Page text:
Efforts to improve the process started much earlier than in the past. Some 18 months before Mr Ban’s term ends, states — notably the Accountability, Coherence and Transparency Group and Non-Aligned Movement — began putting forward concrete proposals. Launched in 2014, the civil society reform campaign, 1 for 7 Billion, has built a supporter base of over 170 million people.
The Security Council has held discussions on the selection process, and Spain, a non-permanent member, has announced its intention to organise a debate addressing this issue during its presidency in October 2015. Perhaps most importantly, two permanent members—the United Kingdom and, to a lesser extent, France—are supportive of an improved process. London has taken on a leadership role within the P5, publicly supporting a structured process that enables all states and civil society to interact with candidates.
This momentum has resulted in an unprecedented General Assembly Resolution 69/321, adopted by consensus on 11 September 2015. It asked the presidents of the General Assembly and of the Security Council to send a joint letter to states containing a description of the entire process; called for candidates’ names and CVs to be circulated; and decided to “conduct informal dialogues or meetings” with candidates.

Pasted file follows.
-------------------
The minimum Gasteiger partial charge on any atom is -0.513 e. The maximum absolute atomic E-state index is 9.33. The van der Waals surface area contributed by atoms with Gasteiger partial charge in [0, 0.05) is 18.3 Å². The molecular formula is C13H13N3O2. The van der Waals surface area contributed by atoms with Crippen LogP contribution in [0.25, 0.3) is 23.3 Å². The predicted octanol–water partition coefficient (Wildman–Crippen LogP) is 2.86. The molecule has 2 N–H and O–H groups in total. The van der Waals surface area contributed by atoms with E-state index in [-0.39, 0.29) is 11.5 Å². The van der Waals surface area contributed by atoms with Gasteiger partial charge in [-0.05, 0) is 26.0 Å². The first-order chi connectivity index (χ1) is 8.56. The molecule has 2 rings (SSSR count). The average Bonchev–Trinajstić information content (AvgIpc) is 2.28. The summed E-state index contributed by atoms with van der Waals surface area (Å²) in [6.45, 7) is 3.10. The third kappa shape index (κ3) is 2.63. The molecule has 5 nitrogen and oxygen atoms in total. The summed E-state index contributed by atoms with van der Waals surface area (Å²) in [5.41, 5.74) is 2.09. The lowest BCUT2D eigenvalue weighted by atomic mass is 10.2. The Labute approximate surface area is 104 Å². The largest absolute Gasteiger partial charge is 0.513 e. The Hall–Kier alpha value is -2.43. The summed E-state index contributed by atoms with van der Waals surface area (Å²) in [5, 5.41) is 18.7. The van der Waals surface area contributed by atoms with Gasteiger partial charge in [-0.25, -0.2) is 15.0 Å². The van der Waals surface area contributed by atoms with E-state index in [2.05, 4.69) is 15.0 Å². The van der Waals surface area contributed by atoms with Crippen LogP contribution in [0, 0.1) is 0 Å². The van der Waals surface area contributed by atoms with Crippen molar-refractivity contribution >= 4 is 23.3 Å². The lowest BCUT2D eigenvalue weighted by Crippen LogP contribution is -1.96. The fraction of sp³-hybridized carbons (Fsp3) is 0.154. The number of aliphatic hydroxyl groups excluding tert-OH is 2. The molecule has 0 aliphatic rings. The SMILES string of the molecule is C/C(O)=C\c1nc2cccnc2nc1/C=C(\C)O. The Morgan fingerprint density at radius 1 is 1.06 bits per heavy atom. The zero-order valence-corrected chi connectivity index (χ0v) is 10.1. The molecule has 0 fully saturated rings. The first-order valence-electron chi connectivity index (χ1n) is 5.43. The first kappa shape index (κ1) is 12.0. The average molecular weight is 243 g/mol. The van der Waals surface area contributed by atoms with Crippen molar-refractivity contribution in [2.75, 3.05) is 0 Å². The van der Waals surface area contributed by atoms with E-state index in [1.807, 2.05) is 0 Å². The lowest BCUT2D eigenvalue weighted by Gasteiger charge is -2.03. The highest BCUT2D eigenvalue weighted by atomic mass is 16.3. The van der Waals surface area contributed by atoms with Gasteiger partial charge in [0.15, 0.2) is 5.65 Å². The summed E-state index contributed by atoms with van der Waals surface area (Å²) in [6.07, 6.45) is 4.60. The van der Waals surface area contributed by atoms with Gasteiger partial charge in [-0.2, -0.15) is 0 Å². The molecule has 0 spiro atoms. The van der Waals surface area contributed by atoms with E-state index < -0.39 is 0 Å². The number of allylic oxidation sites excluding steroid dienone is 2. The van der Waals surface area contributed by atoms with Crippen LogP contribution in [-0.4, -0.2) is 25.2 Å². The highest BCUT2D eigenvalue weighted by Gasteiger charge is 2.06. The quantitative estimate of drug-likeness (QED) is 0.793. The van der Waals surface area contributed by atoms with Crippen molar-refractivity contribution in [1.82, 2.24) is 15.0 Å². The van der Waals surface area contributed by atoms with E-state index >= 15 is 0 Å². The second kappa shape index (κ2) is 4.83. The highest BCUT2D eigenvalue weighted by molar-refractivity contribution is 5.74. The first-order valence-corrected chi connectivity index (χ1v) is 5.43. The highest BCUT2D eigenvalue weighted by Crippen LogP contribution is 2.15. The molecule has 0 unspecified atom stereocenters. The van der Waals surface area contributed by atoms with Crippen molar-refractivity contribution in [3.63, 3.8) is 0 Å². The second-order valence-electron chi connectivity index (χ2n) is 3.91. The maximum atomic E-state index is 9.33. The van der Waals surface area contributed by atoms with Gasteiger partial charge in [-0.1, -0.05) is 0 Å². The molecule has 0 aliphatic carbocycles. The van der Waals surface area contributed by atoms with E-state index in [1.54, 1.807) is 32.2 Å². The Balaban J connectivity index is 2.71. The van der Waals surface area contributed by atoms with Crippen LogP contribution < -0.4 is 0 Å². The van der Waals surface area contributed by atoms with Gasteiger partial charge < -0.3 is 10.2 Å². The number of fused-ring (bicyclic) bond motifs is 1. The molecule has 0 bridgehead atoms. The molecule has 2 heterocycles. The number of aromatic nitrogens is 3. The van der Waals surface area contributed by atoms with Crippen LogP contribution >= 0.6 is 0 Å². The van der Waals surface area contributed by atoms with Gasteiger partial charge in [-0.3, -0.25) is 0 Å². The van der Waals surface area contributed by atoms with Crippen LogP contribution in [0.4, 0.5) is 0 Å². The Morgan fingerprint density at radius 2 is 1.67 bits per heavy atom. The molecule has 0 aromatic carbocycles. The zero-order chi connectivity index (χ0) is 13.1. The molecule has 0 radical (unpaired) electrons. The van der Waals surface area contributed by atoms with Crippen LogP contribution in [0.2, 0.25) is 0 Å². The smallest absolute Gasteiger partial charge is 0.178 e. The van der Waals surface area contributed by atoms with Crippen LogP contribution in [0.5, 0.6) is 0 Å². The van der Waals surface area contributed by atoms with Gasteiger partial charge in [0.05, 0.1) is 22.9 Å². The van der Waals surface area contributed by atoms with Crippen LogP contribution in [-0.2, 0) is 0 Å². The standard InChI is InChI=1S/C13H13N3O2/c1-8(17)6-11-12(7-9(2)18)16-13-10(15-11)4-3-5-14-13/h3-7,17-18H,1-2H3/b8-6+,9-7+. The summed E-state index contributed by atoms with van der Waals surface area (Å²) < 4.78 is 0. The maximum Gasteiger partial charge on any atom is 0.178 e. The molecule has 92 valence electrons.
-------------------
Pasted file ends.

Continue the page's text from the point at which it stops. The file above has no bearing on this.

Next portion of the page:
This process has also attracted pushback, notably from China, Russia and the United States. Their position is short-sighted. The proposed reforms do not diminish the Security Council’s role in the decision and would go some way to restore confidence in the system they wish to preserve.
While their cooperation would produce the most satisfactory outcome, there is much that could be done without it. States can nominate highly-qualified candidates regardless of gender and nationality. The General Assembly could implement elements of Resolution 69/321, such as issuing a timetable. It could also take further action by asking to be given a real choice, with more than one candidate put forward by the Security Council.

Pay-off for the UN development system?

A process that genuinely engages all member states and civil society would give future Secretaries-General a broader base of support. This is likely to boost their ability to push forward the UN’s development reform agenda.
International peace is invariably at the top of any Secretary-General’s agenda, but this idea is reinforced by the selection process, which puts the decision in the hands of the Security Council, guided by five rich military powers instead of the wider UN membership that is more development-oriented. The involvement of civil society and the media is also likely to put more emphasis on development, particularly in the first “implementation” year of the Sustainable Development Goals (SDGs) approved in September 2015.
A better process could give the next post-holder a stronger mandate to deliver on these commitments, and free her or his hand in making high-quality appointments, particularly a Deputy Secretary-General who could focus on the development system.
Improving the selection process for the Secretary-General would serve as a powerful symbol for broader UN reform, signalling that the system is capable of change and representing a move away from the big-power hold on international organisations that is increasingly at odds with the world’s changing landscape and with what global civil society –“we the peoples” in the opening words of the UN Charter – is prepared to accept.